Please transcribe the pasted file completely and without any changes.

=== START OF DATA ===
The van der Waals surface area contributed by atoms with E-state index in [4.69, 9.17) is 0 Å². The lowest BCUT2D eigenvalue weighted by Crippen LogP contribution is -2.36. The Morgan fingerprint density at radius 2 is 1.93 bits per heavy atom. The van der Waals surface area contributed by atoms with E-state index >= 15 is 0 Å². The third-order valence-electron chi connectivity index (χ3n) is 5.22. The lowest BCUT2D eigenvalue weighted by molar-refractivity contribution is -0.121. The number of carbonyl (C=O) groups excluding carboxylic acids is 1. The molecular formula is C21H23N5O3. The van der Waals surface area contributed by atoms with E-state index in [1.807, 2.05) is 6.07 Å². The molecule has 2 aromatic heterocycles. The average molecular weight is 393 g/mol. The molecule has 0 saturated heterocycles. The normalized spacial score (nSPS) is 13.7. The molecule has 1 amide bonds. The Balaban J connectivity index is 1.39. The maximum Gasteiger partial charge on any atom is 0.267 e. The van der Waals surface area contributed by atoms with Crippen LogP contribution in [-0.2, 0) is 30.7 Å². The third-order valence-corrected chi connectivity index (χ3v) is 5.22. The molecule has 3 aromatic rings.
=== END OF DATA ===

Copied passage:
The van der Waals surface area contributed by atoms with E-state index in [4.69, 9.17) is 0 Å². The lowest BCUT2D eigenvalue weighted by Crippen LogP contribution is -2.36. The Morgan fingerprint density at radius 2 is 1.93 bits per heavy atom. The van der Waals surface area contributed by atoms with E-state index >= 15 is 0 Å². The third-order valence-electron chi connectivity index (χ3n) is 5.22. The lowest BCUT2D eigenvalue weighted by molar-refractivity contribution is -0.121. The number of carbonyl (C=O) groups excluding carboxylic acids is 1. The molecular formula is C21H23N5O3. The van der Waals surface area contributed by atoms with E-state index in [1.807, 2.05) is 6.07 Å². The molecule has 2 aromatic heterocycles. The average molecular weight is 393 g/mol. The molecule has 0 saturated heterocycles. The normalized spacial score (nSPS) is 13.7. The molecule has 1 amide bonds. The Balaban J connectivity index is 1.39. The maximum Gasteiger partial charge on any atom is 0.267 e. The van der Waals surface area contributed by atoms with Crippen LogP contribution in [-0.2, 0) is 30.7 Å². The third-order valence-corrected chi connectivity index (χ3v) is 5.22. The molecule has 3 aromatic rings.